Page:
Doesn't even require a lot of training. Just knowing there is a solution to get out of a deadly situation is extremely helpful. I had a bad pressure gage on my 5th dive after getting PADI certified. I ended up 70 ft down with an "empty" tank. Took a breath and got nothing. No buddy, because I had to surface early from 90 ft for another problem.

Luckily I knew the procedure. Don't panic and surface slowly. The tank isn't really empty, just equalized with the surroundings. Surfacing slowly, you take a breath about every 10 feet.

Re:Eagle Landing (1)

Anonymous Coward | about a year ago | (#43645193)

I don't know how secret this is, but I'd be interested to hear it if you can upload it somewhere.

Re:Eagle Landing (2)

Ashenkase (2008188) | about a year ago | (#43647033)

This is an awesome simulation of descent and landing. It shows Armstrongs heart rate with a bunch of other stats: http://www.firstmenonthemoon.com/ [firstmenonthemoon.com]

Re:Eagle Landing (0)

Anonymous Coward | about a year ago | (#43647143)

A far more interesting EKG would be that of Armstrong during the Eagle's descent.

Even more interesting would be his EKG from the final leg of the Tour de France.

Re:Eagle Landing (2)

Ashenkase (2008188) | about a year ago | (#43649345)

Lance Armstrong has no heart! They used any remaining heart tissue they could scrounge together to repair his nut sack.

Re:Eagle Landing (1)

rastoboy29 (807168) | about a year ago | (#43649569)

hey bro where did you get that info?  ie. the bpm at that time?

I'm really looking for a hard link for it for an essay i'm writing.

Jim Lovell might have something to say about that. (0)

Anonymous Coward | about a year ago | (#43644691)

"I am tired of the entire western world knowing how my kidneys are functioning!"
-- Capt. Jim Lovell, as portrayed by Tom Hanks in Apollo 13

Who owns this? (3, Interesting)

macbeth66 (204889) | about a year ago | (#43644817)

Doesn't this belong to the people of the United States? They paid for it. If it was sold to raise money, then I'm fine with this. And that should be part of the public record. But otherwise, WTF?

Re:Who owns this? (1)

amicusNYCL (1538833) | about a year ago | (#43648267)

Fine, you own the data. You can have access to it whenever you want, I'm sure. But you don't own this [rrauction.com] , the actual paper sheet and the plaque that they mounted it on. It was given to a private individual, who sold it. Now you can buy it. Or perhaps instead you would like a sword [rrauction.com] , or Buzz's underwear [rrauction.com] , or this fine handle [rrauction.com] .

Re:Who owns this? (1)

ArsonSmith (13997) | about a year ago | (#43649901)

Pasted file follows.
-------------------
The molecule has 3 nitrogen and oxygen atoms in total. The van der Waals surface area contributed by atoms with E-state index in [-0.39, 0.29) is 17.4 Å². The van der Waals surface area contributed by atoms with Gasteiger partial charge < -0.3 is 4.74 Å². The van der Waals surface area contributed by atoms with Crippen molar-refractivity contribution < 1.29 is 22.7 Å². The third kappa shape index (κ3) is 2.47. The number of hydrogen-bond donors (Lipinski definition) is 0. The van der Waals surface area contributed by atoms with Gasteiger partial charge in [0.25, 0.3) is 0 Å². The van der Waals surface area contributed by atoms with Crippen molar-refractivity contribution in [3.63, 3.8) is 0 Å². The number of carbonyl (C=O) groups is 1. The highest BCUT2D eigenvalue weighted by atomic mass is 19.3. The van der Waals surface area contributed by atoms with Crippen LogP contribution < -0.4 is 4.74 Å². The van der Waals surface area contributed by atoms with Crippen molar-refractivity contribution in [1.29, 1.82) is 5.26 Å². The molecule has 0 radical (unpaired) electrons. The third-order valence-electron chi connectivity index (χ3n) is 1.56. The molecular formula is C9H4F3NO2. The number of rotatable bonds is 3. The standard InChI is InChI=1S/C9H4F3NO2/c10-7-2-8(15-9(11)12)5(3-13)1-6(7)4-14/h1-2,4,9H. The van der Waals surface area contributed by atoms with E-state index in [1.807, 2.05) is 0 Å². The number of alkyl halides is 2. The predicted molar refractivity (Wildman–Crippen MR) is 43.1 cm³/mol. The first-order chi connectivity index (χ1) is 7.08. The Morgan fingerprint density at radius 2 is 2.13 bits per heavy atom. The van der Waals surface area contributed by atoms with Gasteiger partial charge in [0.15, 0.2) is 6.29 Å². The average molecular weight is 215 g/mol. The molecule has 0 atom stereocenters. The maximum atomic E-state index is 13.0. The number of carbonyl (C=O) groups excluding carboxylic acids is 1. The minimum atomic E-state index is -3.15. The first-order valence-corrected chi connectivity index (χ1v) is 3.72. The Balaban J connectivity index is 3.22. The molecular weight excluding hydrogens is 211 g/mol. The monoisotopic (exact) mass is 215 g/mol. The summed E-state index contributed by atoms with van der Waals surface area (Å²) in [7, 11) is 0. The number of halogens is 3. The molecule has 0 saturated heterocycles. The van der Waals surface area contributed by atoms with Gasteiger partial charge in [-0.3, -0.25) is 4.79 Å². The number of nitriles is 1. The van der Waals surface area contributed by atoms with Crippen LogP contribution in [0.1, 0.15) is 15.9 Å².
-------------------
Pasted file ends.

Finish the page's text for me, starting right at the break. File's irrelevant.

Looking at the tag for the handle just made me think of an astronaut finding that tag instead of the handle and radioing "Huston, we have a problem."

People buy the supidest shit.. (5, Funny)

Falkentyne (760418) | about a year ago | (#43644845)

Speaking of which.. if anybody is interested I can sell my next bowel movement that I'm currently in the process of making while I read the post about this auction for Neil Armstrong's EKG.

I won't even auction it. I'll give you a buy it now price of $10. What a steal! Hurry now, supplies are limited!

Re:People buy the supidest shit.. (-1)

Anonymous Coward | about a year ago | (#43645269)

Speaking of which.. if anybody is interested I can sell my next bowel movement that I'm currently in the process of making while I read the post about this auction for Neil Armstrong's EKG.

I won't even auction it. I'll give you a buy it now price of $10. What a steal! Hurry now, supplies are limited!

You're missing the point - you are not interesting, nor are the activities you engage in

Re:People buy the supidest shit.. (2)

Opportunist (166417) | about a year ago | (#43645451)

Unless you dumped on the moon, I'll pass.

Aldrin's BM might be worth something, dunno.

Lines on a paper (0)

Anonymous Coward | about a year ago | (#43644851)

Who cares.....

Re:Lines on a paper (0)

Anonymous Coward | about a year ago | (#43646631)

Just like Shakespeare.

Geologist reading EKG? (2)

stevegee58 (1179505) | about a year ago | (#43644861)

Sounds like a plumber doing a colonoscopy.

Re:Geologist reading EKG? (0)

Anonymous Coward | about a year ago | (#43645311)

I'd rather a plumber did my colonoscopy than have an orthopaedic surgeon interpret my ECG

Re:Geologist reading EKG? (1)

K. S. Kyosuke (729550) | about a year ago | (#43645619)

I'd rather a plumber did my colonoscopy than have an orthopaedic surgeon interpret my ECG

Not MY plumber, though...we had to replace a meter of the drain because it started leaking over time. Imagine *that* with your colon.

Re:Geologist reading EKG? (1)

trazom28 (134909) | about a year ago | (#43645345)

Well.. a plumber doing a colonscopy is actually pretty close.. considering..

I'm selling mine (0)

Anonymous Coward | about a year ago | (#43644941)

I'm putting up my EKG readings for auction too. They were higher than normal due to the facr that the technician greasing me up for the test was smoking hot! :)

Paypal and most major credit cards accepted.

Misread teh title as Lance Armstrong (0)

Anonymous Coward | about a year ago | (#43645117)

If it were him up on Apollo 11, the case of a faked moon landing would be strong.

Brass Balls (1)

IhateMonkeys (874193) | about a year ago | (#43645403)

Now that we know how his heart was doing, when are we going to know the size of his balls?
With the risks of space travel in its infancy and the inherent dangers and unknowns, they must have been the size of grapefruits.

Re:Brass Balls (1)

Laxori666 (748529) | about a year ago | (#43645917)

They were definitely balls of steel.

Re: Brass Balls (0)

Anonymous Coward | about a year ago | (#43648183)

Neil Armstrong, astronaut/
He had balls bigger than King Kong/
First big suit on the moon and he's asked to play golf/
Hole in one!

So where is the auction link? (1)

ShaunC (203807) | about a year ago | (#43645525)

The summary links to three different categories of items on the auction site, none of which contain the EKG paper. A search on that site for Armstrong yields only three items, all of which are signed photos. The PCMag article links in turn to a local Denver TV station's article, at which point the trail goes cold.

Where is a link to actually view / bid on the item?

Not as interesting as his EEG readings (1)

kheldan (1460303) | about a year ago | (#43645981)

Or at least an analysis of his EEG readings, if they'd thought to record such.

Other EKGs available on demand (1)

Kittenman (971447) | about a year ago | (#43646097)

I'm selling Beethoven's current heartrate, along with ... oh... Einstein's, Newton's, George Washington's, Oliver Cromwell's .... details on request.

#forshame (0)

Anonymous Coward | about a year ago | (#43648283)

Americans wonder why they dont have much history, they are too busy auctioning their societies heritage in exchange for plastic Chinese trinkets.

#noshame

Armstrong's heart rate affected by drugs (0)

Anonymous Coward | about a year ago | (#43649371)

He was on performance enhancing drugs! It doesn't count!

Oh... wait a minute... Neil, not Lance...